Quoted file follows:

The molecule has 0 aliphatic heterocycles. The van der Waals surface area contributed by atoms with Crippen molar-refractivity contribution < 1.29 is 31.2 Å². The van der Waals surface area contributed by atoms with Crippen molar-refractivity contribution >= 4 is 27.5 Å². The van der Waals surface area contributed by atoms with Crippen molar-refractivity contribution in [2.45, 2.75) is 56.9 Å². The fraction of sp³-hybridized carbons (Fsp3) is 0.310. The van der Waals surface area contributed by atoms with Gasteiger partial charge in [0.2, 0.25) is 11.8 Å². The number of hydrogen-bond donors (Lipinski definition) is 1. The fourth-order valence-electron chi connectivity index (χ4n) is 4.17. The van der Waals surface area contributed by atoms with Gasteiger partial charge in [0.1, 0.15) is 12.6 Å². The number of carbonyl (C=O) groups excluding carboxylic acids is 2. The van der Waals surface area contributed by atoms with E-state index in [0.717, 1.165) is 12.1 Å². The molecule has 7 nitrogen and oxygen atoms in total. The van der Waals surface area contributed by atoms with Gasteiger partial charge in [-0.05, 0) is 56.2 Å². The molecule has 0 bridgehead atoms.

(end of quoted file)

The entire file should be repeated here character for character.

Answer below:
The molecule has 0 aliphatic heterocycles. The van der Waals surface area contributed by atoms with Crippen molar-refractivity contribution < 1.29 is 31.2 Å². The van der Waals surface area contributed by atoms with Crippen molar-refractivity contribution >= 4 is 27.5 Å². The van der Waals surface area contributed by atoms with Crippen molar-refractivity contribution in [2.45, 2.75) is 56.9 Å². The fraction of sp³-hybridized carbons (Fsp3) is 0.310. The van der Waals surface area contributed by atoms with Gasteiger partial charge in [0.2, 0.25) is 11.8 Å². The number of hydrogen-bond donors (Lipinski definition) is 1. The fourth-order valence-electron chi connectivity index (χ4n) is 4.17. The van der Waals surface area contributed by atoms with Gasteiger partial charge in [0.1, 0.15) is 12.6 Å². The number of carbonyl (C=O) groups excluding carboxylic acids is 2. The van der Waals surface area contributed by atoms with E-state index in [0.717, 1.165) is 12.1 Å². The molecule has 7 nitrogen and oxygen atoms in total. The van der Waals surface area contributed by atoms with Gasteiger partial charge in [-0.05, 0) is 56.2 Å². The molecule has 0 bridgehead atoms.